Leucanthemum x superbum

How to plant Shasta Daisy seeds

Shasta Daisies are easy to grow, long-blooming, first year flowering perennials. Flowers attract butterflies and are excellent for cutting.

Alaska shasta daisy. PR01027

ALASKA Shasta Daisy

This easy to grow 3-4 foot tall perennial features armloads of extra large, 6 inch daisies in late spring and summer. Will bloom the first year from seed. Winter hardy to zone 3. Alaska Shasta Daisy grows beautifully with Giant Yellow Herold foxglove.

500 seeds - $1.99
Snow Lady shasta daisy. PR01028

SNOW LADY Shasta Daisy

Early blooming, 12-15 inch tall perennial produces scads of 2.5 inch snow white flowers with gold eyes, from late spring until frost. Great at front of borders or in pots. Snow Lady is the best performing, longest blooming, dwarf Shasta Daisy available from seed. An All-America Selections Winner. Winter hardy to zone 5.

25 seeds - $2.49
Shasta Daisy, Crazy Daisy. PR06257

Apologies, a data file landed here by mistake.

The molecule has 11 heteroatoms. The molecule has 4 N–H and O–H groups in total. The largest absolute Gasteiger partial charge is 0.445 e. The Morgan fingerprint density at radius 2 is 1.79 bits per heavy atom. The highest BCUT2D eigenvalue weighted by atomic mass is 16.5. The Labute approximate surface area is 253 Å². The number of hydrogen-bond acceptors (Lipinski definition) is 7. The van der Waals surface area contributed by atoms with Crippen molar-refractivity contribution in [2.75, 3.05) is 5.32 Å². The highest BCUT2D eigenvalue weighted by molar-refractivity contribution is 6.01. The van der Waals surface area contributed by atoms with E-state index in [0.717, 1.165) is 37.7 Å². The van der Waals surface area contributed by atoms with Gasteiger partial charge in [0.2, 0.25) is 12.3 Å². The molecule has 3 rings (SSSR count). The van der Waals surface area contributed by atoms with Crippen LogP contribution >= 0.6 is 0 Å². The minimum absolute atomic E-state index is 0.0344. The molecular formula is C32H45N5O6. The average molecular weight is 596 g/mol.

CRAZY DAISY Shasta Daisy

Exceptional 2-3 inch white, frilly double summer flowers on easy to grow 24-30 inch tall plants.

100 seeds - $2.49
Silver Princess shasta daisy. PR01148


Dwarf, compact plants produce masses of large, single white blooms form June to August. Grows 12-15 inches tall. Blooms the first year, when started early. Winter hardy to zone 5.

100 seeds - $3.49

How to Plant Shasta Daisy Seeds

Sow in cell packs or flats, press into soil but do not cover. Needs light to germinate. Kept at 70° F., germination averages 14-21 days. Can direct sow (barely cover) in fall or spring, in groups of 3-4 seeds spaced 12-24 inches apart. Thin to the strongest plant.

The Shasta Daisy was introduced in 1901 by Santa Rosa, Ca. plantsman Luther Burbank. It is a quadruple hybrid of the Oxeye Daisy (Leucanthemum vulgare), the English Field Daisy (L. maximum), the Portuguese Field Daisy (L. lacustre), and the Japanese Field Daisy (Nipponanthemum nipponicum).